Fires we’re dealing with

“A time-lapse captured by a National Oceanic and Atmospheric Administration satellite, shows two devastating events happening in the Western United States. The first is a wildfire outbreak in northern New Mexico that started last month and has intensified in the past two weeks, fueled by extreme drought and high winds. The second is a dust storm caused by violent winds in Colorado.
Seven large fires were burning in New Mexico as of Tuesday, according to the NASA Earth Observatory. The satellite image shows four of them. The westernmost is the Cerro Pelado fire, covering about 27,000 acres near the Los Alamos National Laboratory. The northernmost is the Cooks Peak fire, covering about 59,000 acres near Taos. Just south of that are the Calf Canyon and Hermits Peak fires, which merged around April 22 into one huge, 160,000-acre blaze.”

The Cerro Pelado fire is the one that smokes us. Days with a NW wind, I only get in an early morning walk before winds rise.

6 thoughts on “Fires we’re dealing with

  1. Big Ernie says:

    LAS VEGAS, N.M. (AP) — Weather conditions described as potentially historic were on tap for New Mexico on Saturday and for the next several days as over 1,400 firefighters and a fleet of airplanes and helicopters worked feverishly to bolster lines around the largest fire burning in the U.S.
    The blaze, now a month old, has blackened more than 267 square miles (691 square kilometers) — an area larger than the city of Chicago.
    The crews have seen extreme wind events before that usually last a day, maybe two. But incident Commander Dave Bales said this event could last five or more days with gusts topping 50 to 60 mph (80 to 96 kph). He also warned that flames could be carried up to a mile away.
    “This is an extreme wind event that is unprecedented,” Bales said.
    Another large wildfire burning in New Mexico was within 5 miles (8 kilometers) of Los Alamos National Laboratory, one of the nation’s key facilities for nuclear research and future production of plutonium components for nuclear weapons.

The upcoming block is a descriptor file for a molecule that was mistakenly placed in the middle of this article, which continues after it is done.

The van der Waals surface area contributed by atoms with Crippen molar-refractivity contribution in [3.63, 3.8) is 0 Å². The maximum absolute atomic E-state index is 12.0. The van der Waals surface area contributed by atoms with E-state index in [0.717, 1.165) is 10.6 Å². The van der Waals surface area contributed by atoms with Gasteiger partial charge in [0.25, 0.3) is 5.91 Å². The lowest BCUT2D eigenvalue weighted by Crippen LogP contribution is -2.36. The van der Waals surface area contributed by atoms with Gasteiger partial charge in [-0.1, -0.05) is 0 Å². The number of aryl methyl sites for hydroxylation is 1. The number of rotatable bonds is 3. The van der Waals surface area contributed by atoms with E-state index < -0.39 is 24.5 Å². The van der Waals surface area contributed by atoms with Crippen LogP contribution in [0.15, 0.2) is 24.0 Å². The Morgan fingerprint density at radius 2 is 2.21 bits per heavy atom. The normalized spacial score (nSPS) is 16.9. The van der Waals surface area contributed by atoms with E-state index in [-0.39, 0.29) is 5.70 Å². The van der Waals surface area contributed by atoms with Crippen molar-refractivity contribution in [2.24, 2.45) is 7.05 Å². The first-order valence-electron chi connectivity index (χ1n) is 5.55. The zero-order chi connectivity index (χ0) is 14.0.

2. Update says:

    Santa Fe County commissioners urged U.S. forest managers to do a more comprehensive environmental review of plans to restore large swaths of forest that border the capital city, passing a resolution fueled by frustrations that have been mounting in the wake of a devastating wildfire sparked by the government’s planned burns.
    The Santa Fe County Commission on Tuesday unanimously approved the resolution, but not before some of the elected officials and members of the public blasted the U.S. Forest Service for not taking into consideration the exceptionally dry conditions that have plagued many parts of the West for the last two decades.
    Numerous missteps by the agency resulted in prescribed fires erupting this spring into the largest wildfire in New Mexico’s recorded history. The blaze has yet to be fully contained after more than three months, and firefighters most recently have been focused on reseeding some of the blackened areas and trying to mitigate post-fire flooding.

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